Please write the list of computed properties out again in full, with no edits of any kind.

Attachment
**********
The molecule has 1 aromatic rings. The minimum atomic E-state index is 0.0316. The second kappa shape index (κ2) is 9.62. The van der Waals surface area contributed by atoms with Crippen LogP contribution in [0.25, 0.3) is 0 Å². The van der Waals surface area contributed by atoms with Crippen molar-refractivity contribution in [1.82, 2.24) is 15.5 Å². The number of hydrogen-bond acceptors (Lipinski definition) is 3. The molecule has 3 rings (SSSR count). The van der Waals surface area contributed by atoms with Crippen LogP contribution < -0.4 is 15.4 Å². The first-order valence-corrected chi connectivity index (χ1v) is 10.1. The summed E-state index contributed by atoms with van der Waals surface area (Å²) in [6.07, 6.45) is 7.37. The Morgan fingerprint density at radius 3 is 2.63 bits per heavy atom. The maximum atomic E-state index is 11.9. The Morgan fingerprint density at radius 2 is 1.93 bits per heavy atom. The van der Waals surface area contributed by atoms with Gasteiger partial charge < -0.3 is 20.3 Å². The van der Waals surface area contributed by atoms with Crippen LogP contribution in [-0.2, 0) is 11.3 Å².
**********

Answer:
The molecule has 1 aromatic rings. The minimum atomic E-state index is 0.0316. The second kappa shape index (κ2) is 9.62. The van der Waals surface area contributed by atoms with Crippen LogP contribution in [0.25, 0.3) is 0 Å². The van der Waals surface area contributed by atoms with Crippen molar-refractivity contribution in [1.82, 2.24) is 15.5 Å². The number of hydrogen-bond acceptors (Lipinski definition) is 3. The molecule has 3 rings (SSSR count). The van der Waals surface area contributed by atoms with Crippen LogP contribution < -0.4 is 15.4 Å². The first-order valence-corrected chi connectivity index (χ1v) is 10.1. The summed E-state index contributed by atoms with van der Waals surface area (Å²) in [6.07, 6.45) is 7.37. The Morgan fingerprint density at radius 3 is 2.63 bits per heavy atom. The maximum atomic E-state index is 11.9. The Morgan fingerprint density at radius 2 is 1.93 bits per heavy atom. The van der Waals surface area contributed by atoms with Gasteiger partial charge < -0.3 is 20.3 Å². The van der Waals surface area contributed by atoms with Crippen LogP contribution in [-0.2, 0) is 11.3 Å².